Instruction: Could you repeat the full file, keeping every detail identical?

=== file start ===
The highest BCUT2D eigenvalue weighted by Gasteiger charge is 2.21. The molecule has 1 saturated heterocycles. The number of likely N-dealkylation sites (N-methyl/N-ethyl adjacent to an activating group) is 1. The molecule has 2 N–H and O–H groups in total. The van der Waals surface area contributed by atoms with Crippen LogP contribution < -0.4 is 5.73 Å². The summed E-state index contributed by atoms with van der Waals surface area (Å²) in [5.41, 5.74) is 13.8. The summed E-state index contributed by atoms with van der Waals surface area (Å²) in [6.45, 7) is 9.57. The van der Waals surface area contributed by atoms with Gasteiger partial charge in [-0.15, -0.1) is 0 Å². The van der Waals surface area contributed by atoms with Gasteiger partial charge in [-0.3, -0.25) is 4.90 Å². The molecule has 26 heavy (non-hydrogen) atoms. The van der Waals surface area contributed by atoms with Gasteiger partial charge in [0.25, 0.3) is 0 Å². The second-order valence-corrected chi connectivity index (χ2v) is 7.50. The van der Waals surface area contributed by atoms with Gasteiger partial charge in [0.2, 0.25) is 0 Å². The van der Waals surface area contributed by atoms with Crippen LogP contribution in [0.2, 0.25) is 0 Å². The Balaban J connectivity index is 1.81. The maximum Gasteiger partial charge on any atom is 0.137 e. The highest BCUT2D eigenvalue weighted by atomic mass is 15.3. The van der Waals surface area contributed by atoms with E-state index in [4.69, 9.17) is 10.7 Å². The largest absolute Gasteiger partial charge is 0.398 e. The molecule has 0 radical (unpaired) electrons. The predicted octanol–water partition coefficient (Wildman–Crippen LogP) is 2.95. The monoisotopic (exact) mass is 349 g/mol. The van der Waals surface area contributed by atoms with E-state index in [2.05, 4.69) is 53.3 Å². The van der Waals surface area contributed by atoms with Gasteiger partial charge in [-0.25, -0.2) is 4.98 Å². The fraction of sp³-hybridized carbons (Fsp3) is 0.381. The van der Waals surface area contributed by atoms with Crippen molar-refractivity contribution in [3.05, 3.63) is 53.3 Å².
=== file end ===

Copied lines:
The highest BCUT2D eigenvalue weighted by Gasteiger charge is 2.21. The molecule has 1 saturated heterocycles. The number of likely N-dealkylation sites (N-methyl/N-ethyl adjacent to an activating group) is 1. The molecule has 2 N–H and O–H groups in total. The van der Waals surface area contributed by atoms with Crippen LogP contribution < -0.4 is 5.73 Å². The summed E-state index contributed by atoms with van der Waals surface area (Å²) in [5.41, 5.74) is 13.8. The summed E-state index contributed by atoms with van der Waals surface area (Å²) in [6.45, 7) is 9.57. The van der Waals surface area contributed by atoms with Gasteiger partial charge in [-0.15, -0.1) is 0 Å². The van der Waals surface area contributed by atoms with Gasteiger partial charge in [-0.3, -0.25) is 4.90 Å². The molecule has 26 heavy (non-hydrogen) atoms. The van der Waals surface area contributed by atoms with Gasteiger partial charge in [0.25, 0.3) is 0 Å². The second-order valence-corrected chi connectivity index (χ2v) is 7.50. The van der Waals surface area contributed by atoms with Gasteiger partial charge in [0.2, 0.25) is 0 Å². The van der Waals surface area contributed by atoms with Crippen LogP contribution in [0.2, 0.25) is 0 Å². The Balaban J connectivity index is 1.81. The maximum Gasteiger partial charge on any atom is 0.137 e. The highest BCUT2D eigenvalue weighted by atomic mass is 15.3. The van der Waals surface area contributed by atoms with E-state index in [4.69, 9.17) is 10.7 Å². The largest absolute Gasteiger partial charge is 0.398 e. The molecule has 0 radical (unpaired) electrons. The predicted octanol–water partition coefficient (Wildman–Crippen LogP) is 2.95. The monoisotopic (exact) mass is 349 g/mol. The van der Waals surface area contributed by atoms with E-state index in [2.05, 4.69) is 53.3 Å². The van der Waals surface area contributed by atoms with Gasteiger partial charge in [-0.25, -0.2) is 4.98 Å². The fraction of sp³-hybridized carbons (Fsp3) is 0.381. The van der Waals surface area contributed by atoms with Crippen molar-refractivity contribution in [3.05, 3.63) is 53.3 Å².